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Moms At Home

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  • SAHM FAQ ~ frequently asked questions for moms at home written by Kate Gadsby

  • How to Plan Playdates: 15 Strategies for Fun and Successful Kids' Get-togethers
    Oh for the good old days when the kids roamed free in their neighborhoods! Now, instead of socializing on the corner, children visit during "playdates," having friends over at appointed hours. Here are some great tips for planning and hosting fun playdates.

  • Turning Green as a Stay at Home Mom
    Being a stay at home mom means you're there to set a great example for your children. Wouldn't it be nice to show them how important you consider helping our planet to be? Learn more from author Stephanie Foster.

  • 5 Minute Meditations
    Between spending quality time with our children and running our households, there is often not much time left over to concentrate on looking after ourselves. It is easy to forget that even five minutes of closing our eyes and clearing our minds of minute-to-minute clutter can go a long way towards recharging our mommy-batteries. With this in mind, here are ten 5-Minute Meditations; short, simple tools for keeping centered as we go through the day.

  • Making the Tough Budget Cuts When One Parent Stays at Home
    When times get tight the guilt starts. Many at-home parents start wondering if it's time to head back to work. In many cases there is a better option. It's time to start reviewing spending habits and see where money can be saved. Making the cuts to balance your home budget is rarely easy or pleasant, but it allows you to do things you couldn't do otherwise - such as be there for all your children's milestones. The sacrifice may be great, but the rewards will be greater.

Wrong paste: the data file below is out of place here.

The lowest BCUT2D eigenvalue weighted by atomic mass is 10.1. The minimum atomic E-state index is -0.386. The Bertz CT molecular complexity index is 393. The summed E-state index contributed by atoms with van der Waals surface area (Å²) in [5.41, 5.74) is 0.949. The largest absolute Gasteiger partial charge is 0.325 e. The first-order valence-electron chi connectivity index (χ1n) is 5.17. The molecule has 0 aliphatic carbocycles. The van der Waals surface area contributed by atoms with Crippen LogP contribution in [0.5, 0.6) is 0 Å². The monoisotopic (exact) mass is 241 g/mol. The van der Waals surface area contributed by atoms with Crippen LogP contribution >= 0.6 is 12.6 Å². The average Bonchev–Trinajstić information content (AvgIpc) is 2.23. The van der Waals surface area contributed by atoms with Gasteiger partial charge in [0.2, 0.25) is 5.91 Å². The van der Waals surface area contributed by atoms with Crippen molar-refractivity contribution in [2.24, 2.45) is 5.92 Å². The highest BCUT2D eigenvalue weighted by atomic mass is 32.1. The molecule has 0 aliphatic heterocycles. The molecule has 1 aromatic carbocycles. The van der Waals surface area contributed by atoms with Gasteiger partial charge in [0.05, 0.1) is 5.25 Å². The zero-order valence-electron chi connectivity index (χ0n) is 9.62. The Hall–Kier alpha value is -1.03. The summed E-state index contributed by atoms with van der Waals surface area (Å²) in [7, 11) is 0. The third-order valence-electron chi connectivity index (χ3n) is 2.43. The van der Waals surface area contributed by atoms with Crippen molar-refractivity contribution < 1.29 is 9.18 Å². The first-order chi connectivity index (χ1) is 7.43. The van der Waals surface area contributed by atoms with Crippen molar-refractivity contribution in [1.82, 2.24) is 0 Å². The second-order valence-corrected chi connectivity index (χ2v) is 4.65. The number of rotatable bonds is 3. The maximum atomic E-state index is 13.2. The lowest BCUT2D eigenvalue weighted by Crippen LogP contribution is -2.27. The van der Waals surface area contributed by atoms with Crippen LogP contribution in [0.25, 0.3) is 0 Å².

• The Power of NO!
    You love being a Stay at Home Mom (SAHM), but lately your phone has been ringing off the hook because you're home during the day and people think you're available to help out in a pinch - and there's always a pinch. Remember, it's your right to choose how you spend your time and your right to not feel guilty about saying no when you want to. Remember "no" is one small two letter word that has the power to bring balance, relieve stress, provide peace and create joy.

  • School Has Started Again. What's a Mom to Do Now?
    As the kids prepare to go back to school, why not try to bring some of that anticipation back to your life too. After all - why should they have all the fun? Here are five suggestions for how to put some spark back into your days.

  • "Survival Tips" for Leaving Your House with a Baby (or Babies!) in Tow
    It's challenging enough for a new mom to go out and about with a baby. Going out with two or more small children can be so intimidating, a mom may not even try. Here are some strategies for how a mom of one or many can get herself and her offspring out of the house.

  • Help Wanted: Mother - Classified ads for all you do
    Here's a sampling of the job postings that would be needed to cover all you do for the children-and significant other adult-in your household by author Melissa Stanton.

  • Mothers in Love with Twilight's Edward Cullen
    Have you read the books? Seen the movie? Are you similarly smitten? Or, since we're talking vampires here, have you been similarly bitten? Author Melissa Stanton discusses her latest addiction.

  • Busy but Bored